Want to explore wine around the world? Wine Spectator's new monthly guide opens the door with insider tips, upcoming events and seasonal packages, and once-in-a-lifetime cultural experiences.
What’s the big news in the world of wine, travel and food? Check our Travel Intel section to stay in the know.
The Wharf, the $2.5 billion neighborhood development along the Potomac River in Washington, D.C., officially opened Oct. 12. It's a mile-long promenade of residences, hotels, restaurants, parks, public piers and shopping and leisure spaces in the city’s southwest quadrant. A highlight of the 20-odd restaurants comes from the husband-and-wife team of chef Fabio and Maria Trabocchi, whose Fiola and Fiola Mare both hold Wine Spectator Best of Awards of Excellence for their wine lists. The couple's new Del Mar restaurant is their first centered on Spanish cuisine, reflecting Maria's heritage. As the Wharf celebrates the upcoming holidays, check www.wharfdc.com for info on events like Thanks for Giving, which salutes active military and veterans (Nov. 4), Light up the Wharf, which offers music and entertainment with a Christmas tree lighting (Dec. 1), and the Holiday Boat Parade (Dec. 2).
Ready for the next adventure? Look for these wine travel experiences this November.
The Napa Valley Film Festival (www.nvff.org) returns for its seventh-annual event Nov. 8–12 with screenings, wine tastings, culinary demonstrations, winemaker dinners and more. More than 120 new independent films and studio previews will be screened in nine venues, from the Margrit Mondavi Theater at the Napa Valley Opera House to the historic Cameo Cinema in St. Helena. The Culinary Institute of America at Copia, the CIA’s location in downtown Napa, hosts a fun array of films and filmmakers paired with culinary demonstrations, with topics from using invasive species in sushi to the history of women commanding the kitchen in a male-dominated industry. At the festival’s “Up-Valley” hub, check out the wine tastings, artisan pavilion and dining at Farmstead Restaurant and Long Meadow Ranch Winery. Wine Spectator’s own senior editor MaryAnn Worobiec is hosting two seminars: "Finding the Beauty in the Rot" (Nov. 8, 1 p.m.) and "Next Level Food and Wine for Film" (Nov. 9, 3 p.m.). Festival day passes begin at $85 per person and include a screening, an afternoon wine tasting and a culinary demonstration; a full VIP pass is $2,500.
For hardcore wine education, the SommCon summit, Nov. 15–17 at the Marriott Marquis San Diego Marina, attracts industry professionals and wine obsessives alike. Attendees should expect to dive headfirst into diverse topics such as “History of Wine: Pangaea to Pasteur,” “Competing in Sommelier Competitions,” “An Overview of Oxidation and Reduction Chemistry in Wines” and “Wine and Music: Mysterious Resonances Explored.” Be sure to look at what’s available to the public and what is trade-only under the Schedule of Events at www.sommconusa.com. You can also use the time to earn a certification, and they’re not limited to wine: If you’re attending as a trade member, jump into the second level of the Cicerone Certification Program ($395) for beer, or try for a WSET Level 1 Award in sake ($265). On opening day, Champagne Taittinger presents the kick-off toast as Wine Spectator’s Restaurant Awards program director Gillian Sciaretta gives special remarks before lunch, which will be served with Loire Valley wines.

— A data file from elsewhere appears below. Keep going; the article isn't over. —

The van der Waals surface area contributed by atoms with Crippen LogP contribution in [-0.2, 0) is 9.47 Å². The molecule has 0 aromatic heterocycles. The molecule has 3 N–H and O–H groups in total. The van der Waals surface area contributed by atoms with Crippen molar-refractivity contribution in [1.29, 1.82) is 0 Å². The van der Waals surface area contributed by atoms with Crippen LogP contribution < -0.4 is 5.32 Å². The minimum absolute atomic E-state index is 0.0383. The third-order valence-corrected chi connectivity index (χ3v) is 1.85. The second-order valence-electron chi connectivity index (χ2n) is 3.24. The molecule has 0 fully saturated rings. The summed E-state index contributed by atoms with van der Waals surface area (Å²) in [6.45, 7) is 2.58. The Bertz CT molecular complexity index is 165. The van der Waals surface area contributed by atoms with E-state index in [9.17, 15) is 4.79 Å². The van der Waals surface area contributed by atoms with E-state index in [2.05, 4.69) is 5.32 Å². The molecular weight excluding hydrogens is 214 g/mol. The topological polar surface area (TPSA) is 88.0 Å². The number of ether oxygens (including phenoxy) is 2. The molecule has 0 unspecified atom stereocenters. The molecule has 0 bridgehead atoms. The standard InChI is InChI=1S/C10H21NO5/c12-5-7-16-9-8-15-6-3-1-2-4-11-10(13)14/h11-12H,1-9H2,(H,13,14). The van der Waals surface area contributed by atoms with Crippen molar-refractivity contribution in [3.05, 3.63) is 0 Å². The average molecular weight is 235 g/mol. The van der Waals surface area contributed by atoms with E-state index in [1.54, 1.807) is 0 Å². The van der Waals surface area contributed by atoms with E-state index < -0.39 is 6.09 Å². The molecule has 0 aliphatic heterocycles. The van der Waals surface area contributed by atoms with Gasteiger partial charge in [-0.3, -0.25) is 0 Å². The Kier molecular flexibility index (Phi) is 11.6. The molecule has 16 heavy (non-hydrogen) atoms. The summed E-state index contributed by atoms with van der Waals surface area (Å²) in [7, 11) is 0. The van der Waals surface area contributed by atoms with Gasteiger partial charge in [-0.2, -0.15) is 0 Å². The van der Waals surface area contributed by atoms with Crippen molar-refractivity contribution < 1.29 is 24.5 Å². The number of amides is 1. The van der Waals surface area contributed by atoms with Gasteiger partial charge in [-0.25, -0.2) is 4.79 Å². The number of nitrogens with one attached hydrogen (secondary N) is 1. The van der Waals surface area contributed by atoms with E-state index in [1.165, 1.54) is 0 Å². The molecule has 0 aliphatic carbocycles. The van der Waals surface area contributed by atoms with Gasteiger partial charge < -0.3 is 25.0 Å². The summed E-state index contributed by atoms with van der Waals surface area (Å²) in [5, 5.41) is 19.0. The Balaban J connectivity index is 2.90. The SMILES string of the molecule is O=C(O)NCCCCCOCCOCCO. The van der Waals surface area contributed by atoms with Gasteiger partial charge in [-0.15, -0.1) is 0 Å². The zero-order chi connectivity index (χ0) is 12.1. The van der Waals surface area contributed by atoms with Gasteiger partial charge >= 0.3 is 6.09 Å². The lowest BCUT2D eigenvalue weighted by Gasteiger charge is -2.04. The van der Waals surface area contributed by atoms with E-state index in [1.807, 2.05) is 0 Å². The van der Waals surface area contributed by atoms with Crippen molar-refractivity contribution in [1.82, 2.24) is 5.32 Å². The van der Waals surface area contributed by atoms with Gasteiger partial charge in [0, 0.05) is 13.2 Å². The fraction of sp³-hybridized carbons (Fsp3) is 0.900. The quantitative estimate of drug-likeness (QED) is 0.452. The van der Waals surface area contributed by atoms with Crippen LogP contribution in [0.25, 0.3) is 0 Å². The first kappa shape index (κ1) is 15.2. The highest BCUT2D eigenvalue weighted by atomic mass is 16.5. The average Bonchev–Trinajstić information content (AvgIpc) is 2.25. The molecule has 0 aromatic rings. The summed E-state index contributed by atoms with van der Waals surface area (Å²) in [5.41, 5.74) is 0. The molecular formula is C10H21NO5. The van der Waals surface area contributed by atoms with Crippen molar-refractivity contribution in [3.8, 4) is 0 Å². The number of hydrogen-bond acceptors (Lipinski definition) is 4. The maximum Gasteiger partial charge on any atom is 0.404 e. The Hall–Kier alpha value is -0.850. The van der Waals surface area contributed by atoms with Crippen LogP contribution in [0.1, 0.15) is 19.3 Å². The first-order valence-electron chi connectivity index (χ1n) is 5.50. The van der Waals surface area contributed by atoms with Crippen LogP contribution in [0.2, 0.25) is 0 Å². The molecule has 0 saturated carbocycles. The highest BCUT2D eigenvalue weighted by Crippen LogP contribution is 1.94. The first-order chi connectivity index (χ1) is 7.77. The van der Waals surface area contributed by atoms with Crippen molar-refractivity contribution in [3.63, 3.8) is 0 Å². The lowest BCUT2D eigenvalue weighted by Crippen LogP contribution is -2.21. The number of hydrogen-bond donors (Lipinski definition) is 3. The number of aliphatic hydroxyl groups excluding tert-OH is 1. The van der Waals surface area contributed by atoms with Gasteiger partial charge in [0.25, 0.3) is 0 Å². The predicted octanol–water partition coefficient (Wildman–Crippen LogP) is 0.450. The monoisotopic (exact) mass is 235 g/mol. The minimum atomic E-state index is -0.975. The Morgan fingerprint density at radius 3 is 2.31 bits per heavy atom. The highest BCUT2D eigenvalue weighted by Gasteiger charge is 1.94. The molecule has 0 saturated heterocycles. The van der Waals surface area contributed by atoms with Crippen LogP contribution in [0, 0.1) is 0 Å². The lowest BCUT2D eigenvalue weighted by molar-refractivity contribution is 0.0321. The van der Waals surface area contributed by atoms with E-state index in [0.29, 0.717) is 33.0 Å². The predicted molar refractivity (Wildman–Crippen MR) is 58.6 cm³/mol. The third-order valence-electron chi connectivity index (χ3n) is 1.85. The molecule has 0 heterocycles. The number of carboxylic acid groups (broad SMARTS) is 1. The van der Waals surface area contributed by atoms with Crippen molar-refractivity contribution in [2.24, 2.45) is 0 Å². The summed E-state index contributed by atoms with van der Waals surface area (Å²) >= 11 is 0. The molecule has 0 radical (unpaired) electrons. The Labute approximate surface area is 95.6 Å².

There is always a splashy dining event with the latest and greatest culinary stars happening in New York. But if you’re in the city this November, consider going off the beaten path for a wine dinner at Gloria. The quiet, understated pescatarian restaurant, which opened earlier this year to encouraging reviews, is a winning find in the Hell's Kitchen neighborhood, at the western end of Midtown Manhattan, not far from touristy Times Square. For the fall season, the restaurant is offering an American Natural Winemaker & Brewer Dinner Series. On Nov. 20, winemaker Nathan Kendall comes in from the Finger Lakes to bring tastes of his winery’s Rieslings, Pinot Noir, a pétillant-naturel made with sommelier Pascaline Lepeltier (formerly of Rouge Tomate) and a surprise bottling. Prices are $78 per person, including wine, and dinner begins at 7 p.m. Ten percent of the dinner proceeds will be donated to the National Immigration Law Center; get details at www.gloria-nyc.com.
While many Caribbean islands are trying to recover in the wake of Hurricane Irma earlier this fall, Barbados escaped damage. On Nov. 16–19, the Barbados Food & Rum Festival charges ahead, featuring chef Jean-Georges Vongerichten for the second year in a row, along with a lineup of local and other international chefs. Amid events such as a polo match and a beach party, the chef's big moment comes halfway through the festival at his Gourmet Safari ($200), where he will host a multicourse dinner for 150 guests at one of the island’s most famous restaurants, the Cliff. The menu will include dishes such as spiny lobster in romesco sauce, coconut- and lime-infused tuna sashimi and spiced lamb chops with cucumber-lime yogurt, paired with cocktails made from rums produced on the island, such as Mount Gay Distillery. Tickets are available at www.visitbarbados.org/food-and-rum-festival.
International Sherry Week is focused on a small region of Spain, but takes place around the world. From Nov. 6–12, tastings, special menus and themed parties in more than 25 countries—from the U.S. to England to Japan, plus, of course, Spain—showcase the diversity of Sherry in this celebration coordinated by El Consejo Regulador Jerez-Xeres-Sherry. A map on the event’s website (www.sherry.wine) tracks the events at restaurants, bars and wine shops, while other sections offer food-pairing guides and a chart, recipes and cocktails, tasting mats and fun infographics.